The unmet needs in point-of-care diagnostics are expected to be fulfilled with the next generation of tools based on highly versatile nanostructured electrochemical biosensing platforms. Tuning of the morphological features and electrochemical properties of the nanostructured material is key. Among the various materials available, porous silicon stands out due to its major advantages for electrochemical analysis, such as high surface-to-volume ratio, unique charge transport properties, control over morphological and electrical features, and ease of chemical modification of the surface. A new set of porous silicon-based nanostructures has been designed to unlock new sensing paradigms, enhance the sensor sensitivity and selectivity, and shorten the analysis time. Examples of the use of such nanostructured sensors are discussed demonstrating their potential to solve specific health and environmental problems.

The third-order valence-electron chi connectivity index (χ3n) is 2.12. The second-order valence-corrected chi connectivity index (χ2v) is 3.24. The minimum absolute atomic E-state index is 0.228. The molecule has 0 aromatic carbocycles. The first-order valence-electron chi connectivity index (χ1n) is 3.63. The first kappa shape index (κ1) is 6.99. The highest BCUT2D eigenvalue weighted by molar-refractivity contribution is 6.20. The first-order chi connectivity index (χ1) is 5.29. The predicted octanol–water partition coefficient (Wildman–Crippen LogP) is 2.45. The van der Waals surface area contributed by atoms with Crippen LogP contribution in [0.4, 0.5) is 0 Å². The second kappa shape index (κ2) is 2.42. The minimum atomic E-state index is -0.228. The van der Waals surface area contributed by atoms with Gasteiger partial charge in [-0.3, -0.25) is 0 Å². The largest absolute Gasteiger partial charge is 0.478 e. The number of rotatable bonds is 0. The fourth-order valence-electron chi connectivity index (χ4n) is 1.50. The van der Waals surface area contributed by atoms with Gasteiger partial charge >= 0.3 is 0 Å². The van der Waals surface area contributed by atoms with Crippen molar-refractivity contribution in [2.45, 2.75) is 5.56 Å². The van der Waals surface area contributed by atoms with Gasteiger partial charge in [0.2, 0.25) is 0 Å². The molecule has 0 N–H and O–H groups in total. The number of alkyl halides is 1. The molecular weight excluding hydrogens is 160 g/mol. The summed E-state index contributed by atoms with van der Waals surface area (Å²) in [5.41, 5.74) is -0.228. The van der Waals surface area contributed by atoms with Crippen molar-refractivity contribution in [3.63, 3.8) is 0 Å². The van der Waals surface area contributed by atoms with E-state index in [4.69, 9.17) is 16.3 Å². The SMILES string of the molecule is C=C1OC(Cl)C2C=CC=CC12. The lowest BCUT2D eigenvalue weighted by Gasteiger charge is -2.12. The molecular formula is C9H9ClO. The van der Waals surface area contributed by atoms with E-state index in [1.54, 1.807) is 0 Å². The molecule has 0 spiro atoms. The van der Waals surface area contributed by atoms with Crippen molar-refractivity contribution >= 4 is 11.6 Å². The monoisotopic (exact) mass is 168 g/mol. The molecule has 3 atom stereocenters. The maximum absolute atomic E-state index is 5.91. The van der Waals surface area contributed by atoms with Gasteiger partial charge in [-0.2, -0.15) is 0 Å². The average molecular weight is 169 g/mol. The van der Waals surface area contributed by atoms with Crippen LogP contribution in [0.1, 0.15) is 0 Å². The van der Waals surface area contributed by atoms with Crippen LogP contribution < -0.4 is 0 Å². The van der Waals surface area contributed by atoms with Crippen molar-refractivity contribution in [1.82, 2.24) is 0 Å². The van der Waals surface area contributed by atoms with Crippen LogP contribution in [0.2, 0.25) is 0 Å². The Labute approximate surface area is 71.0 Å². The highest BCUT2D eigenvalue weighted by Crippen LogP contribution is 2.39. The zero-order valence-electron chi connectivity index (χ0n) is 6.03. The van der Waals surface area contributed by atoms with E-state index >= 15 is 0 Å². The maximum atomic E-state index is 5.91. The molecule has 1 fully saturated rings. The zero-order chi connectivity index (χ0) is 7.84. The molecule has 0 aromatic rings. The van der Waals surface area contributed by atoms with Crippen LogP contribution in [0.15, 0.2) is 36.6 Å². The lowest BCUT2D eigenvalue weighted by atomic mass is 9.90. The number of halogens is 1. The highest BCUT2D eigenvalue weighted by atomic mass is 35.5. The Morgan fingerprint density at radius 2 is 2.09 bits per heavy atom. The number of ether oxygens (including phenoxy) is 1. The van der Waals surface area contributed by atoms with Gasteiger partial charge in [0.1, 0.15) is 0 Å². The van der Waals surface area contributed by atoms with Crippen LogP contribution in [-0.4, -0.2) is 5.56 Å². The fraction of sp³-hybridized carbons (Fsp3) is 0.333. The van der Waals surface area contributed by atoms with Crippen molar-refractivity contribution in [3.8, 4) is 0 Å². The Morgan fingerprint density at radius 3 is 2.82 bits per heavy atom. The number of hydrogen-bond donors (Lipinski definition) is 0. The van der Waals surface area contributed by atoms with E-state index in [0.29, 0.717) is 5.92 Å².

Dr Beatriz Prieto-Simon is a Ramón y Cajal Research Fellow whose research in the multidisciplinary domain of bio-inspired nanotechnologies covers the design, micro- and nanofabrication, and surface chemistry of emerging nanostructures, to integrate them in diagnostic devices fit-for-purpose designed. She is conducting research on Si-based nanotechnologies, such as the fabrication of arrays of parallel double-layered nanochannels with site-specifically displayed receptors, and tunable electrochemical features. Her key research interest lies in unveiling fundamental advances on synergies at the interface of nanostructured materials (multilayered porous structures) and biological processes to lay the foundation for building smart platforms based on principles found in nature, aiming to strengthen their scientific and societal impact.
Hosted by Xavier Obradors, ICMAB Director